01 September 2009


I'm glad that Jean-François Richet decided that Mesrine should be split into two separate parts--two separate films, in fact--because much as I enjoyed both parts, the whole experience would have been less pleasurable had I had to watch all four hours at once. My inability to sit still, without frenetically moving my hands or my feet for more than a few minutes at a time, means that four-hour films are highly unsuitable for me, particularly in public. Of late, I find I get so uncomfortable even during a standard two-hour film that I have taken to carrying a small cushion with me when I go to the cinema; this has the added bonus of giving me a few extra inches of height, which can make all the difference when an Tall Irritating Person decides to sit right in front of my perfectly chosen seat.

There weren't any TIPs at the screening of Mesrine: L'ennemi public no. 1 on Saturday; in fact, despite the fact that the cinema was offering two for one tickets to the film, it wasn't very busy. For some reason, a group of four Noisy Irritating People sat down next to me--yes, I could have moved but a) the film had just started and I don't like to move when I've got settled and b) I'd already chosen the best seat in the auditorium. Nor did I know that the poncey would-be intello sitting next to me with his floppy hair and Savile Row shirt would feel the need to check his iPhone every five minutes or so (every few times, taking a minute or so to send a text or an email), which, of course, flooded the room with enough light to signal in a boat on the Thames, several miles away.

Nonetheless, this could not detract from how much I liked the film. Part I focuses on Jacques Mesrine's formative years. It's quite fun and light-hearted and Mesrine himself is charming and smooth and principled. Part II is a whole lot darker. Mesrine becomes obsessed with three things (other than robbing banks, breaking people out of prison and generally being a charismatic bad-ass): 1) his media coverage (hilariously, while in prison, he complains that his arrest was bumped off the front page by some schmuck called Pinochet who'd been involved in some sort of coup d'état...), 2) his own death and 3) people pronouncing his name correctly. I would have pleased him in that respect because from the start, I've always pronounced it may-reen, although I was somewhat confused to hear various reviewers and other supposedly literatue and/or cultured individuals pronouncing it mez-reen (it was no surprise that the staff at the Odeon on Finchley Road said mez-reen). Throughout Part Deux, though, Mesrine is so enraged at the way no one ever gets his name right that you get the impression, one day that non-silent [z] will result in him massacring several hundred civilians. The point, of course, is that it's all about his image--his legacy.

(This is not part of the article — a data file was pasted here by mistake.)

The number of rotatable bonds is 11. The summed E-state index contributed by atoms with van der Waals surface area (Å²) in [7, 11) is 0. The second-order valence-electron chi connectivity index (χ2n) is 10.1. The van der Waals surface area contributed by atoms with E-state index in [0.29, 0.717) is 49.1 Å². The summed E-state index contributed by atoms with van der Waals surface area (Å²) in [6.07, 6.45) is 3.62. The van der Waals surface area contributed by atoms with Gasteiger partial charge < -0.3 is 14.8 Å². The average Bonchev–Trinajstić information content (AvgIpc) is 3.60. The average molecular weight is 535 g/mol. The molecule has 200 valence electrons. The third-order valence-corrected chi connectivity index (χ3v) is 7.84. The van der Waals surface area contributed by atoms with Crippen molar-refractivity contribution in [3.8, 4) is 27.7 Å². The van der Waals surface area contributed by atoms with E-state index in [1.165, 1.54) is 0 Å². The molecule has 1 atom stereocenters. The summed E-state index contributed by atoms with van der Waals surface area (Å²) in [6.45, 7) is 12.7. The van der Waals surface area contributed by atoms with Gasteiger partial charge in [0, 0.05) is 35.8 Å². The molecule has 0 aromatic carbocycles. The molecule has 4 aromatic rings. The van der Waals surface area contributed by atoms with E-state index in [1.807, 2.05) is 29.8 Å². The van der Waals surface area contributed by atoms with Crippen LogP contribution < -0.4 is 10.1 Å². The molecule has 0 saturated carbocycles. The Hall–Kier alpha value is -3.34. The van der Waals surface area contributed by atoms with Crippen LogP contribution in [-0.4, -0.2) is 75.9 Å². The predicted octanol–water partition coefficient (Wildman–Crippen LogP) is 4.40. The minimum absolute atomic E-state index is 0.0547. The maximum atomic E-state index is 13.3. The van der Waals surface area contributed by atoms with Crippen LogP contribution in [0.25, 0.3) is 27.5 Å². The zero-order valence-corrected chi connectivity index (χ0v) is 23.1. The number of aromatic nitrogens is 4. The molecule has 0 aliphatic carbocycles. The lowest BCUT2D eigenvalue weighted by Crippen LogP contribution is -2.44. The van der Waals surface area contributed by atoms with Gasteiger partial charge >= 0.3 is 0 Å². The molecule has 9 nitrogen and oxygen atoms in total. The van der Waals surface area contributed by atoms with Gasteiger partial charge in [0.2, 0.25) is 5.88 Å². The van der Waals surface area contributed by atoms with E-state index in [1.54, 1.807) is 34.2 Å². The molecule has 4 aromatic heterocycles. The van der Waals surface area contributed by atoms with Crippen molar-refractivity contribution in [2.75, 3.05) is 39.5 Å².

Still, despite these three dark clouds over his life, Mesrine finds time to be charming and Vincent Cassel expertly balances the tightrope between smoothie and psycho with great finesse. At one point, he is being interviewed and photographed by some hack and is happily posing for photos and speaking in soundbites. Then, the hack asks what he plans to do next and Mesrine goes a little crazy, grabbing the gun and threatening the hack, detailing the cruel wake of destruction he never plans to leave but which he knows will get him the attention. The next second, he is flicking his hair back and asking the hack to take some more photos of him posing with his gun. C'est normal--for Jacques Mesrine in any case.

In Part I, his arm candy was played by Cécile de France, who made an excellent Bonnie. In Part II, Ludivine Sagnier takes her term on the arm of public enemy number one. Bonnie Parker she is not; in fact, her character is a little boring--spoiled, selfish and scared (although you can't really blame her for the last one). She wants them to get out of Paris and go and live off Mesrine's earnings somewhere nice and remote for ever more--before it's too late--but she knows this isn't going to happen.

The last sequence is very suspenseful, not least because it's been going on since the opening scene of Part I. It is, of course, the part where Mesrine is captured for the final time. In the opening of Part I, you see Mesrine and Ludivine Sagnier in disguise in a car, although the camera mirrors their paranoia and desire not to get caught by frequently cutting away to the view from the rear-view and wing mirrors. It's only right at the end of Part II that this scene finally comes to a head and we find out what is going on and how exactly they got there.

All in all, a great pair of films. Nor were there any complaints from yours truly that Mathieu Amalric made an appearance in Part II. Cassel, though, was particularly commendable, not least from the way he morphed from the young, handsome whippersnapper to the swaggering, swarthy, bloated, self-obsessed criminal of the later tears. I think he can be confident that he out-Depped Johnny Depp--certainly no mean feat.

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